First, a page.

Nonalcoholic steatohepatitis (NASH) is the most prevalent cause of chronic liver disease worldwide. Macrophage-mediated inflammation plays a critical role in NASH pathogenesis; however, optimum therapies for macrophage activation and NASH remain elusive. HSPA12A encodes a novel member of the HSP70 family. Here, we report that NASH patients showed increased hepatic HSPA12A expression and serum HSPA12A contents. Intriguingly, knockout of HSPA12A (Hspa12a−/−) in mice attenuated high-fat diet (HFD)–induced hepatic steatosis and injury. HFD-induced macrophage polarization toward an M1 phenotype and inflammatory responses in the liver of Hspa12a−/− mice were also attenuated. Loss- and gain-of-function studies revealed that the de novo lipogenesis in hepatocytes was regulated by the paracrine effects of macrophage HSPA12A rather than by hepatocyte HSPA12A. In-depth molecular analysis revealed that HSPA12A interacted with the M2 isoform of pyruvate kinase (PKM2) in macrophages and increased its nuclear translocation, thereby promoting M1 polarization and secretion of proinflammatory M1 cytokines; this led, ultimately, to hepatocyte steatosis via paracrine effects. Taken together, these findings show that HSPA12A acts as a novel regulator of M1 macrophage polarization and NASH pathogenesis by increasing nuclear PKM2. Strategies that inhibit macrophage HSPA12A might be a potential therapeutic intervention for NASH.
Nonalcoholic fatty liver disease (NAFLD) affects ∼22–28% of the global population (1). The spectrum of NAFLD begins with isolated steatosis, with subsequent development of steatohepatitis (NASH) and steatofibrosis, eventually leading to cirrhosis and hepatocellular carcinoma. Patients with NAFLD, particularly NASH, show reduced survival, primarily due to cardiovascular and liver-related diseases (2). NASH livers are more injured than livers with isolated steatosis, which more likely leads to progressive fibrosis and eventual liver-associated illness and death (3). The molecular players that modulate disease pathogenesis are starting to be identified, enabling translation of research findings to clinical trials (4,5). However, no optimum therapy is yet available, suggesting that a more comprehensive understanding of the onset and progression of NAFLD is needed.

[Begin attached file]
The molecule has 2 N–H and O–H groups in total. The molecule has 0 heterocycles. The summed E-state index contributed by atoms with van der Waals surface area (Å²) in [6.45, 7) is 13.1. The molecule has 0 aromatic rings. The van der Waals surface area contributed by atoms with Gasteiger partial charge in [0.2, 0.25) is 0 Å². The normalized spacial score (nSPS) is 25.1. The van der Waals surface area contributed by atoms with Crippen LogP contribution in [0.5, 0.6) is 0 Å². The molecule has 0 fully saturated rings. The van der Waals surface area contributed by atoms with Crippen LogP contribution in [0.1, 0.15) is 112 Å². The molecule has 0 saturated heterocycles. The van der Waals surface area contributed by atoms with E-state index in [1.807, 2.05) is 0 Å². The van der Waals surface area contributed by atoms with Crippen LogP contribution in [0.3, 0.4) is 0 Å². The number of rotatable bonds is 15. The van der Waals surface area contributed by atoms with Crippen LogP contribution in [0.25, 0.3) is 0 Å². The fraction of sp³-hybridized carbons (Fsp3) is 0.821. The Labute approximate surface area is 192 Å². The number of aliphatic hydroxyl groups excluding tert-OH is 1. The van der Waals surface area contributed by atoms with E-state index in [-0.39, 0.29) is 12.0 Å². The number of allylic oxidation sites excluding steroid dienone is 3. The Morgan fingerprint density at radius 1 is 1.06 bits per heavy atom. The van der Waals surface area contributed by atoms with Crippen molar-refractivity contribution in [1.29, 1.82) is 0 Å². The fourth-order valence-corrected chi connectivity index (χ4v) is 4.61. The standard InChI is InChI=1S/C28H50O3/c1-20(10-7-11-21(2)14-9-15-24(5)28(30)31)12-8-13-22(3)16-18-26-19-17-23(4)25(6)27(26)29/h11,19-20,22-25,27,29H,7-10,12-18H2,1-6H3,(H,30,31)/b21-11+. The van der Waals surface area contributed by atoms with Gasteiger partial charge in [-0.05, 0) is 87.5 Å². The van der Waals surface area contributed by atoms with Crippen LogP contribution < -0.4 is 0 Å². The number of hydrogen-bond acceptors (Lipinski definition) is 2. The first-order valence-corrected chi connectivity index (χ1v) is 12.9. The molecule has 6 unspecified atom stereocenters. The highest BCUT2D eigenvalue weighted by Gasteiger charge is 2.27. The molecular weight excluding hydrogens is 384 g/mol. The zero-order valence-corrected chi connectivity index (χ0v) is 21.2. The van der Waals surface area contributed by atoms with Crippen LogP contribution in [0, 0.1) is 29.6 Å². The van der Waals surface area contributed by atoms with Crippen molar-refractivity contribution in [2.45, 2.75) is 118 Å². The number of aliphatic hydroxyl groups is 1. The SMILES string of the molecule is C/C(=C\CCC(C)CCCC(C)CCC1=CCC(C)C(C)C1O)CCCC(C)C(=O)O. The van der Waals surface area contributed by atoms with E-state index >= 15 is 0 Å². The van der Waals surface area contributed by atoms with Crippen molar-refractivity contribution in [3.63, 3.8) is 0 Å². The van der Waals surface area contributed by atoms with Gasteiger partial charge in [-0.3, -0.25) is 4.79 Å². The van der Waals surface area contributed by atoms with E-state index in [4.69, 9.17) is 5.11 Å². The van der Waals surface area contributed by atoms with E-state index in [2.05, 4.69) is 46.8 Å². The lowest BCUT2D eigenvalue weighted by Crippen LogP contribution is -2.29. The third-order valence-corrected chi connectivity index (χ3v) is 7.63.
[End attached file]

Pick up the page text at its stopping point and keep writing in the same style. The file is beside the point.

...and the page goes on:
The shift from isolated steatosis to NASH is defined histologically as emergence of liver inflammation and hepatocellular injury. The most common theory explaining this shift is the “double-hit hypothesis” (3,5,6). The first hit consists mainly of lipid accumulation, whereas the second comprises sequential innate immune responses (6–8). Compelling evidence indicates that liver macrophages play a key role in regulating the second hit. Macrophages are a highly heterogeneous, plastic cell population that undergoes pleiotropic and coordinated responses to the immunological environment; two common phenotypes are “proinflammatory” M1 and “immunoregulatory” M2 macrophages (7,9,10). Polarization of macrophages toward the M1 phenotype plays a critical role in pathogenesis of several chronic inflammatory disorders, including NASH. By contrast, M2 macrophages promote resolution of inflammation (10). Indeed, suppressing M1 polarization alleviates diet-induced NASH (7,10–12).